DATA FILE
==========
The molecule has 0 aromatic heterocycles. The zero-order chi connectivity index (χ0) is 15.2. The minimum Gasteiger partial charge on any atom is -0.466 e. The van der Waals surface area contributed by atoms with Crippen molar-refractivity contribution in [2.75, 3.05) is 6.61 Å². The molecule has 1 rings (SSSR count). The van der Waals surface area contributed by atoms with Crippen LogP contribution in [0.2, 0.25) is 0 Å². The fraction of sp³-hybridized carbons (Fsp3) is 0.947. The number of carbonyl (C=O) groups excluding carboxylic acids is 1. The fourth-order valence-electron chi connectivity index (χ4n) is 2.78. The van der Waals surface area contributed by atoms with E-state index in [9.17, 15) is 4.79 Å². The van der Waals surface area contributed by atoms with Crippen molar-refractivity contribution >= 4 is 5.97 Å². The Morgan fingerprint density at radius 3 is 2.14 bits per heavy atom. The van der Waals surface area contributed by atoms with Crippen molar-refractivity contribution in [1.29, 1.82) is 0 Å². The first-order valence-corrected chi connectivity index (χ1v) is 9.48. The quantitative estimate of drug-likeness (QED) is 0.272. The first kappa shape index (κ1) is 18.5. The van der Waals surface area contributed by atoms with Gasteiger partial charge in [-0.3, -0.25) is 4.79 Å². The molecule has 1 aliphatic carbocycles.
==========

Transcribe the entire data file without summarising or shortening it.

The molecule has 0 aromatic heterocycles. The zero-order chi connectivity index (χ0) is 15.2. The minimum Gasteiger partial charge on any atom is -0.466 e. The van der Waals surface area contributed by atoms with Crippen molar-refractivity contribution in [2.75, 3.05) is 6.61 Å². The molecule has 1 rings (SSSR count). The van der Waals surface area contributed by atoms with Crippen LogP contribution in [0.2, 0.25) is 0 Å². The fraction of sp³-hybridized carbons (Fsp3) is 0.947. The number of carbonyl (C=O) groups excluding carboxylic acids is 1. The fourth-order valence-electron chi connectivity index (χ4n) is 2.78. The van der Waals surface area contributed by atoms with E-state index in [9.17, 15) is 4.79 Å². The van der Waals surface area contributed by atoms with Crippen molar-refractivity contribution >= 4 is 5.97 Å². The Morgan fingerprint density at radius 3 is 2.14 bits per heavy atom. The van der Waals surface area contributed by atoms with Crippen molar-refractivity contribution in [1.29, 1.82) is 0 Å². The first-order valence-corrected chi connectivity index (χ1v) is 9.48. The quantitative estimate of drug-likeness (QED) is 0.272. The first kappa shape index (κ1) is 18.5. The van der Waals surface area contributed by atoms with Gasteiger partial charge in [-0.3, -0.25) is 4.79 Å². The molecule has 1 aliphatic carbocycles.